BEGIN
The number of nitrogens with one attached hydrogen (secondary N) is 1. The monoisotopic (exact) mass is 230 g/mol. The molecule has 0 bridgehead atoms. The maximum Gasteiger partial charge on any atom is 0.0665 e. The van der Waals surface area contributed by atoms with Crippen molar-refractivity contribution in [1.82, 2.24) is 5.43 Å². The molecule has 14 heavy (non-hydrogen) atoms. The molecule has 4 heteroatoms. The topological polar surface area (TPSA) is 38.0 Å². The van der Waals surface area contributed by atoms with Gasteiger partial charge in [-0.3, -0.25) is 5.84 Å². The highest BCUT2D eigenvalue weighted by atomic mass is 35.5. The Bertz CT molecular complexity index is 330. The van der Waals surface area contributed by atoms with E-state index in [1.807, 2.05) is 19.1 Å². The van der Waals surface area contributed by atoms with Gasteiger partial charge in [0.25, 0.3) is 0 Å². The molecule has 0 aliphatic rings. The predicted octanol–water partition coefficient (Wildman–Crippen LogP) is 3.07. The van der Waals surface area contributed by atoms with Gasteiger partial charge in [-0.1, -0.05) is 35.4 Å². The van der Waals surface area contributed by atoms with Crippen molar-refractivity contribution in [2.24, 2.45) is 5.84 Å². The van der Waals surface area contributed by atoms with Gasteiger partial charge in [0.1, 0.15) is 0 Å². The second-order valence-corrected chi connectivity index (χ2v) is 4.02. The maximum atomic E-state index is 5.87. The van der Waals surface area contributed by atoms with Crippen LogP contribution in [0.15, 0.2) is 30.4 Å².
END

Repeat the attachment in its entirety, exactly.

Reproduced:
The number of nitrogens with one attached hydrogen (secondary N) is 1. The monoisotopic (exact) mass is 230 g/mol. The molecule has 0 bridgehead atoms. The maximum Gasteiger partial charge on any atom is 0.0665 e. The van der Waals surface area contributed by atoms with Crippen molar-refractivity contribution in [1.82, 2.24) is 5.43 Å². The molecule has 14 heavy (non-hydrogen) atoms. The molecule has 4 heteroatoms. The topological polar surface area (TPSA) is 38.0 Å². The van der Waals surface area contributed by atoms with Gasteiger partial charge in [-0.3, -0.25) is 5.84 Å². The highest BCUT2D eigenvalue weighted by atomic mass is 35.5. The Bertz CT molecular complexity index is 330. The van der Waals surface area contributed by atoms with E-state index in [1.807, 2.05) is 19.1 Å². The van der Waals surface area contributed by atoms with Gasteiger partial charge in [0.25, 0.3) is 0 Å². The molecule has 0 aliphatic rings. The predicted octanol–water partition coefficient (Wildman–Crippen LogP) is 3.07. The van der Waals surface area contributed by atoms with Gasteiger partial charge in [-0.1, -0.05) is 35.4 Å². The van der Waals surface area contributed by atoms with Crippen molar-refractivity contribution in [2.24, 2.45) is 5.84 Å². The van der Waals surface area contributed by atoms with Gasteiger partial charge in [0.1, 0.15) is 0 Å². The second-order valence-corrected chi connectivity index (χ2v) is 4.02. The maximum atomic E-state index is 5.87. The van der Waals surface area contributed by atoms with Crippen LogP contribution in [0.15, 0.2) is 30.4 Å².